Given the multiple challenges facing the UK food system, the trade group said it is encouraged that several commitments have been made, within that document, to drive resilience and support sustainable food production.
“We are especially encouraged by commitments in the paper to work with farm businesses on volatility and risk management, publish a land use framework, consult on feed additives and their beneficial impacts on emissions, and launch a food data transparency partnership to help drive a mandatory methodology in sustainability claims in food,” remarked Robert Sheasby, AIC chief executive.
AIC, he said, is ready to continue to support such initiatives and to be a part of emerging workstreams.
However, he outlined some of the hurdles that will need to be overcome to ensure resilience in food and feed production in the UK.
“We believe that given the extraordinary challenges to food and feed supplies that the UK is facing, we must take a more strategic approach to core infrastructure across our food supply chain to meet the government’s ambitions. For example, by improving our logistics networks, port capacities, and processing capabilities.”
The organization is calling on the government to provide a clear plan on how it will encourage inward investment into such infrastructure to deliver the measures set out in its white paper.
'A missed opportunity'
The UK government said its review includes policy initiatives to boost health, sustainability, accessibility of diets and to secure food supply.
But Shore Capital analysts said the food strategy lacks foresight, ambition, and vision. They described the publication as a missed opportunity for the UK government to raise the bar on key food security issues along with animal welfare.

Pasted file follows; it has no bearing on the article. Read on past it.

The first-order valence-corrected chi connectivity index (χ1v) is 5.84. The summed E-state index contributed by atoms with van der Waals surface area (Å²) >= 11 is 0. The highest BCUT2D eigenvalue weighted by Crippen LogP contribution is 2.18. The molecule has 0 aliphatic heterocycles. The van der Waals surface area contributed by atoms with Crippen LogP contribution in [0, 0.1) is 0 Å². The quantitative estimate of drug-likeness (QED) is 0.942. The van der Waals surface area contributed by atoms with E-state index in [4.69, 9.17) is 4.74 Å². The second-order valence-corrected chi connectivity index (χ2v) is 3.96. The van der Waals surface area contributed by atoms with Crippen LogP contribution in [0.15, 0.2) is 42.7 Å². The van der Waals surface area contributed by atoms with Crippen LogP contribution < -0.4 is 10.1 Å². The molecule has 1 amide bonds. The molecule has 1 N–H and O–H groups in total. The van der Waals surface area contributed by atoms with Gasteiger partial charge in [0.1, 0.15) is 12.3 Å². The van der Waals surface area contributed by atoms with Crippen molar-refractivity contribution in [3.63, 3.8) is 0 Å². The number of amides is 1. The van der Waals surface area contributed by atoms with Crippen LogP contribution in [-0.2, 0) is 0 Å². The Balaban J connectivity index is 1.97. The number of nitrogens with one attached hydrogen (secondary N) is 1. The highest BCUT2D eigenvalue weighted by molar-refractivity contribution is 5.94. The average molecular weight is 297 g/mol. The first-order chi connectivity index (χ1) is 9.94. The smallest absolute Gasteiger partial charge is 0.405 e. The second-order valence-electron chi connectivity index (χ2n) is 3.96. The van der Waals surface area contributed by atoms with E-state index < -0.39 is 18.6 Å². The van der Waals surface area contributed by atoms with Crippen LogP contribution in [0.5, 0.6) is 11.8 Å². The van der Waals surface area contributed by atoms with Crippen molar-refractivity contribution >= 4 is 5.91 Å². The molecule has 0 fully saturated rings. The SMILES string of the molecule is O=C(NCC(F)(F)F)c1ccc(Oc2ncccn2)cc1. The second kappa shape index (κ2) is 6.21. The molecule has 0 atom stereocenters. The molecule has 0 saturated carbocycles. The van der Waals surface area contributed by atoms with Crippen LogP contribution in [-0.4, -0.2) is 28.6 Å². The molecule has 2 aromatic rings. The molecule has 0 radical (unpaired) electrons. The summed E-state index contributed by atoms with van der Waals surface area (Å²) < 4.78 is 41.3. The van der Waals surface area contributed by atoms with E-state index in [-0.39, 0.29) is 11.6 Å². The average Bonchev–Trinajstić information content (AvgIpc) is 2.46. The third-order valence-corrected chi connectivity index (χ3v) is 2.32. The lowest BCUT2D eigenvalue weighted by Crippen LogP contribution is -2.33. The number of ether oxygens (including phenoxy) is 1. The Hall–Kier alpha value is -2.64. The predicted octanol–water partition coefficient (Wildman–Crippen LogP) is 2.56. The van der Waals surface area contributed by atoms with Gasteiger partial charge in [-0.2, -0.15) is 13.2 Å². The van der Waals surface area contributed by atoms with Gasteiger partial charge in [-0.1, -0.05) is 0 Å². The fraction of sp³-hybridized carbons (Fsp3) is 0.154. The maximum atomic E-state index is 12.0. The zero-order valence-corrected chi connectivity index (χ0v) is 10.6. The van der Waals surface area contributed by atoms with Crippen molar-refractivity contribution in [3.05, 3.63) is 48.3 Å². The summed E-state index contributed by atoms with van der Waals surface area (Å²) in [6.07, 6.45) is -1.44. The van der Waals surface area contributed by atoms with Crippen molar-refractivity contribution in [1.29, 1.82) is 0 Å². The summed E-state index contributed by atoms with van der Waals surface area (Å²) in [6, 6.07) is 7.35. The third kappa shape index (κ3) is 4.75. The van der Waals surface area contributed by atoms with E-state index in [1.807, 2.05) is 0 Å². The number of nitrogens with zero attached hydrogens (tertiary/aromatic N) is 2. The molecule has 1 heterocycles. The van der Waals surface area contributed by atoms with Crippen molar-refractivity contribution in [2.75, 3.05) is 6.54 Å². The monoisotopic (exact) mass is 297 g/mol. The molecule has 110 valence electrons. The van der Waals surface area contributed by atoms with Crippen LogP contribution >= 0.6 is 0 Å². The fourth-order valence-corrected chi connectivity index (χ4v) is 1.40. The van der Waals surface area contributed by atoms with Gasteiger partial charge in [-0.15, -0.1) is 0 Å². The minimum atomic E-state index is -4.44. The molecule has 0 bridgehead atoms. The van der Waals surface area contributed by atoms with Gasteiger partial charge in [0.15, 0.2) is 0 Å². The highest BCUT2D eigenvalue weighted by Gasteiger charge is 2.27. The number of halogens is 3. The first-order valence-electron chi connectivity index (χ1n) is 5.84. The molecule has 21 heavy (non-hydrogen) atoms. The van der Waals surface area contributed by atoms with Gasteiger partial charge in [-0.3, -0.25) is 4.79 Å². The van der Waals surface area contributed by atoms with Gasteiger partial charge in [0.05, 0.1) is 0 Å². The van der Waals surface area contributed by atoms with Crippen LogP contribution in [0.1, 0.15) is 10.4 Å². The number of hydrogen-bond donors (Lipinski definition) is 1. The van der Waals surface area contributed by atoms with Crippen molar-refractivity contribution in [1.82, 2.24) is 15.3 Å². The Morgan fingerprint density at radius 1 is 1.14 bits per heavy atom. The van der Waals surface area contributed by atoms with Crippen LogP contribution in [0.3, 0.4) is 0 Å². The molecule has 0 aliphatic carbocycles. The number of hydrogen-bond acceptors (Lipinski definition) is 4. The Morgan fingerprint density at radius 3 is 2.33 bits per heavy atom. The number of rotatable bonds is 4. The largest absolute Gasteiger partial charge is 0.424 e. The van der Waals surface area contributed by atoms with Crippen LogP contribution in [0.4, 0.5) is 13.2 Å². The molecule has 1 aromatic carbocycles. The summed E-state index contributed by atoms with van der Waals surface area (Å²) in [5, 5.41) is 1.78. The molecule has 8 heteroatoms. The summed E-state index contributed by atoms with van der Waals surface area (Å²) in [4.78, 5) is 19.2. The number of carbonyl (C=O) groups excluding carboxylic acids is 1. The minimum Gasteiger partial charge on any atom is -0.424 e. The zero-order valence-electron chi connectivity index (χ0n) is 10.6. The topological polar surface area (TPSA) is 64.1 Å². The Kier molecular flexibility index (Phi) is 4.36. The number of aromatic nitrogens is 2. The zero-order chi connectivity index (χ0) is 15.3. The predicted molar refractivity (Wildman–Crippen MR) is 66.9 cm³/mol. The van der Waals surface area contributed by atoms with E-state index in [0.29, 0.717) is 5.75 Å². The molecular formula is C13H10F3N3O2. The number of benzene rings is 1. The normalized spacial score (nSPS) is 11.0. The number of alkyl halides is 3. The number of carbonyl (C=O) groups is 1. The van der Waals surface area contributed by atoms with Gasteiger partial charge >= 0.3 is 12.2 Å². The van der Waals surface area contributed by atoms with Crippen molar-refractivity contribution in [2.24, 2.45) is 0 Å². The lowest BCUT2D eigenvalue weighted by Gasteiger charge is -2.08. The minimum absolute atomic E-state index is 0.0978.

The government, they continued, is just kicking the problem further down the road by setting up a series of consultations.
The analysts added that, due to this political inertia, it has long been left to corporates to tackle the real crux of the issue by investing in radical and transformation initiatives: meat producer, Cranswick, through its Second Nature program, and food retailer, Sainsbury, through its Sustainable Dairy Development project.
“The food system is neither resilient nor is it sustainable, and our structural faults leave us open to external shocks.”
Minette Batters, president of the National Farmers Union [England and Wales], believes, however, that the strategy represents a clear milestone.
“The government is recognizing the importance of domestic food production, maintaining our productive capacity and growing more food in this country, particularly at a time when the war in Ukraine has focused attention on the importance and fragility of our global food security.
“Domestic food production and environmental delivery go hand-in-hand and we are proud that British farmers have an ambition to reach net zero by 2040, while still maintaining our current levels of food production. We know the public want to be eating more local, British food and farmers are ready to play their part in producing high quality and climate-friendly food, all while protecting and enhancing our environment.
“We now need to see this strategy develop into clear delivery and investment to capitalize on the benefits food and farming delivers for the country, such as our world-leading standards of animal welfare, environmental protection and food safety.”